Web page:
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November 21, 2016



Uzbekistan Today creative team continues to acquaint readers with the best projects presented at the exhibition of contemporary art.

The venue to gather unique designs of young artists this time around became the Tashkent House of Photography. Here, visitors could see ‘Mechanism. Migration’ by Diyor Razikov, ‘Great Change’ by Nigora Sharafkhojaeva, ‘Theory of Unity’ by Nuriddin Rasulov, and other no less interesting works. One of them – a project consisting of five video and five installations, ‘Kitchen’ by Aleksandr Nikolaev, repeated participant of Venice, Tashkent, Baku, and Moscow Biennales, as well as many international exhibitions.

This project is the artist’s reflections on contemporary society. Visitors could enjoy five installations complimented with video art.

Every people has its own unique identity – culture, mentality and, of course, cuisine. It largely reflects the tradition and identity of the people. Winged phrase “We are what we eat” reflects not only the various national dishes, but also some aspects of life, way of living, relationship to the phenomena of the modern society.

“Some objects, in my opinion, have become archetypes of everyday life, so they are placed in shop windows and presented as museum exhibits. For example, milk is sold in bоttles of Coca-Cola. The irony is that such a necessary product, like milk, is sold in PET bоttles under the well-known American brands Coca-Cola and Pepsi,” Aleksandr Nikolaev, the author of the ‘Kitchen’ installation, said.

Besides the brand milk bоttles, the visitors attention draw another object of the first installation, the board ‘Meat’, which shows numbered body parts of a cow. In fact, this is a guide to the butchers, who know the name of each of them, and its cost.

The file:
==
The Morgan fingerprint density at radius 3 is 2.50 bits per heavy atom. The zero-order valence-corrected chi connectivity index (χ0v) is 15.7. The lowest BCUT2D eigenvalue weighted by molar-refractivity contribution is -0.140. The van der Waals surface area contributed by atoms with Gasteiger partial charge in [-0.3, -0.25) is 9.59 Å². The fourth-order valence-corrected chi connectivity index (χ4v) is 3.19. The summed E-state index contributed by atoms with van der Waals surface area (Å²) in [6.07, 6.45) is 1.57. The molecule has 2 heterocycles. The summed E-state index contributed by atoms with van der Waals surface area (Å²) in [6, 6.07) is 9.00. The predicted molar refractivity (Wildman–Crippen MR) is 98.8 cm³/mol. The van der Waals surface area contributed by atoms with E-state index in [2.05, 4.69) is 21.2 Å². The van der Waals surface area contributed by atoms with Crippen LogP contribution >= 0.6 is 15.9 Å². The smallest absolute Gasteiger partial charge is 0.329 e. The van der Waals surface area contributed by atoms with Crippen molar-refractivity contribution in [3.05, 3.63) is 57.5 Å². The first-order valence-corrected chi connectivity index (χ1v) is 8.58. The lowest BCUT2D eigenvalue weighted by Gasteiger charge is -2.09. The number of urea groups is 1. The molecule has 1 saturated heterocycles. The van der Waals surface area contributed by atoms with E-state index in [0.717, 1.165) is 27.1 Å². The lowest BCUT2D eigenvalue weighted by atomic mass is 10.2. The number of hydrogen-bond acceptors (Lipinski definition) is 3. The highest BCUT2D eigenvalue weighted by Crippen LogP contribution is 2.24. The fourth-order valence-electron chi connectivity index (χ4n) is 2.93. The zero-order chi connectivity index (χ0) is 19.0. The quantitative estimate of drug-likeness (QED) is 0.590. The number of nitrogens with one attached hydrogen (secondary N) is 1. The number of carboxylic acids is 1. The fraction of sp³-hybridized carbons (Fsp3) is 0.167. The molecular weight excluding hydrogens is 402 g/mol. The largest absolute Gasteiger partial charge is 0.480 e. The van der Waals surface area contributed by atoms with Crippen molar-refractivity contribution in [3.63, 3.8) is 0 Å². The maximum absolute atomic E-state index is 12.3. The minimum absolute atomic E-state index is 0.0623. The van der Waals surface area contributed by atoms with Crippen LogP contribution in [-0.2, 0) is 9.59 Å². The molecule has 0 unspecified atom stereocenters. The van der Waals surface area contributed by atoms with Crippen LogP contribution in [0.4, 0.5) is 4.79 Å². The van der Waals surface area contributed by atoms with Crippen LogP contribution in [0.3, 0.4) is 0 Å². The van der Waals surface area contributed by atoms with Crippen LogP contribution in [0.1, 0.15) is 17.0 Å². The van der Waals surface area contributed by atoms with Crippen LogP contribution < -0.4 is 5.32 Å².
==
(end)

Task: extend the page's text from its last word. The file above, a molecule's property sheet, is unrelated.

Another installation is dedicated to the traditional Uzbek tea drinking. Here are teapot, bowl, and plates, painted in traditional ‘Cotton’ style. The plates are filled with sweets and traditional novvot. Teapot is put on the US magazine Time, as like symbolizing the stretched pastime and leaving to a parallel universe, and life, the world’s problems, conflicts become more abstract and distant. You can drink tea with pleasure, carry on a conversation with like-minded people and treat sweets, enjoying only this moment.

But most of the attention attracted the place to prepare palov. The central installation devoted to this action, initially thought to be a performance. The author wanted to demonstrate the step-by-step preparation of palov. But thanks to modern technology the visitors had the opportunity to see this in the video, demonstrated on a tablet.

Initially, the impression was as if the installations are focused on foreigners, since for local people there was nothing unusual in these exhibits. But after a while you come to the conclusion that the exhibits make the capital residents to think over as well, and they start looking on familiar things afresh.

“I worked on installations for a long time. The idea incidentally, suddenly, then comes the understanding of how to do it,” says the author of the project. “I am a realist, and in the works I adhere to this direction, so my work I wanted to show the reality, ‘processed’ by the creative mind of the artist.”

In postmodernism a situation is possible, when the object is removed from reality and is placed in the exhibition space of the museum. Then it becomes a museum exhibit, acquiring artistic value.

Unfortunately, it does not turn common in Uzbekistan to ‘museumify’ the objects of modern art. But such forms of contemporary art as installation, video art, performance, are in need of evaluation and collecting, creation of museums and galleries putting on display the latest trends, logging the history and genesis of art. The formation of such art spaces is also necessary for educational purposes for schools of art and design that form the new aesthetics and outlook on the global ‘mainstream’ of various arts. The next generation should study the modern history, just as we studied the history of our predecessors.